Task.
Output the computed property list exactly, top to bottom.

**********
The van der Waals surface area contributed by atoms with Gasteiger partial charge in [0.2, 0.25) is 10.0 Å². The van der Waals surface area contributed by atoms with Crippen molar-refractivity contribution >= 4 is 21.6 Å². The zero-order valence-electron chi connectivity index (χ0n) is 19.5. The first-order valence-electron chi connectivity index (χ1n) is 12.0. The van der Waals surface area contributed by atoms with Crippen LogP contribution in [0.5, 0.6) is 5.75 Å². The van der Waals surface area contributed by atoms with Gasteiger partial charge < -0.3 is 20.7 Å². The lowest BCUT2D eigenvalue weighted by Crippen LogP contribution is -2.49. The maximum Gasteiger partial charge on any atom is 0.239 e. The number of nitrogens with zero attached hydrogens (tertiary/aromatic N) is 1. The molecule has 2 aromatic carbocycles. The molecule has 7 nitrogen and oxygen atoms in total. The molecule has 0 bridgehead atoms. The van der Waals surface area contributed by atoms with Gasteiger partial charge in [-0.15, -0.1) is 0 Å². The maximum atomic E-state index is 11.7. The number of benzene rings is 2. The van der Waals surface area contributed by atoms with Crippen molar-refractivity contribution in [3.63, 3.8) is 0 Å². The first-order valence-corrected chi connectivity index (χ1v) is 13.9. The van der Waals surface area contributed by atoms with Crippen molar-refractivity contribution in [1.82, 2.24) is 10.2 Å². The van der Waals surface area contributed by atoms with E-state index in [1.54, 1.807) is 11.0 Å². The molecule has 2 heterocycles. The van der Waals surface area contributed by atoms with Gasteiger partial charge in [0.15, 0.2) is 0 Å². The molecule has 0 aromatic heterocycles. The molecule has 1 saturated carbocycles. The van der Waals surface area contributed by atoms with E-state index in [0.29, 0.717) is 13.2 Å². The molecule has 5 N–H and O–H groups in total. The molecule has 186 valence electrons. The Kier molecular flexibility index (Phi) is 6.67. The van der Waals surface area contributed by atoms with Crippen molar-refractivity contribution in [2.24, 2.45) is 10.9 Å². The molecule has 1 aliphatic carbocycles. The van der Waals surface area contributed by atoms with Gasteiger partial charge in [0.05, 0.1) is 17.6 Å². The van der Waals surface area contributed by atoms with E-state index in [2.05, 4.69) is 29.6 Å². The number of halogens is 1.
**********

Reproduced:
The van der Waals surface area contributed by atoms with Gasteiger partial charge in [0.2, 0.25) is 10.0 Å². The van der Waals surface area contributed by atoms with Crippen molar-refractivity contribution >= 4 is 21.6 Å². The zero-order valence-electron chi connectivity index (χ0n) is 19.5. The first-order valence-electron chi connectivity index (χ1n) is 12.0. The van der Waals surface area contributed by atoms with Crippen LogP contribution in [0.5, 0.6) is 5.75 Å². The van der Waals surface area contributed by atoms with Gasteiger partial charge < -0.3 is 20.7 Å². The lowest BCUT2D eigenvalue weighted by Crippen LogP contribution is -2.49. The maximum Gasteiger partial charge on any atom is 0.239 e. The number of nitrogens with zero attached hydrogens (tertiary/aromatic N) is 1. The molecule has 2 aromatic carbocycles. The molecule has 7 nitrogen and oxygen atoms in total. The molecule has 0 bridgehead atoms. The van der Waals surface area contributed by atoms with Gasteiger partial charge in [-0.15, -0.1) is 0 Å². The maximum atomic E-state index is 11.7. The number of benzene rings is 2. The van der Waals surface area contributed by atoms with Crippen molar-refractivity contribution in [3.63, 3.8) is 0 Å². The first-order valence-corrected chi connectivity index (χ1v) is 13.9. The van der Waals surface area contributed by atoms with Crippen molar-refractivity contribution in [1.82, 2.24) is 10.2 Å². The van der Waals surface area contributed by atoms with E-state index in [1.54, 1.807) is 11.0 Å². The molecule has 2 heterocycles. The van der Waals surface area contributed by atoms with Gasteiger partial charge in [0.15, 0.2) is 0 Å². The molecule has 0 aromatic heterocycles. The molecule has 1 saturated carbocycles. The van der Waals surface area contributed by atoms with E-state index in [0.29, 0.717) is 13.2 Å². The molecule has 5 N–H and O–H groups in total. The molecule has 186 valence electrons. The Kier molecular flexibility index (Phi) is 6.67. The van der Waals surface area contributed by atoms with Crippen molar-refractivity contribution in [2.24, 2.45) is 10.9 Å². The molecule has 1 aliphatic carbocycles. The van der Waals surface area contributed by atoms with Gasteiger partial charge in [0.05, 0.1) is 17.6 Å². The van der Waals surface area contributed by atoms with E-state index in [2.05, 4.69) is 29.6 Å². The number of halogens is 1.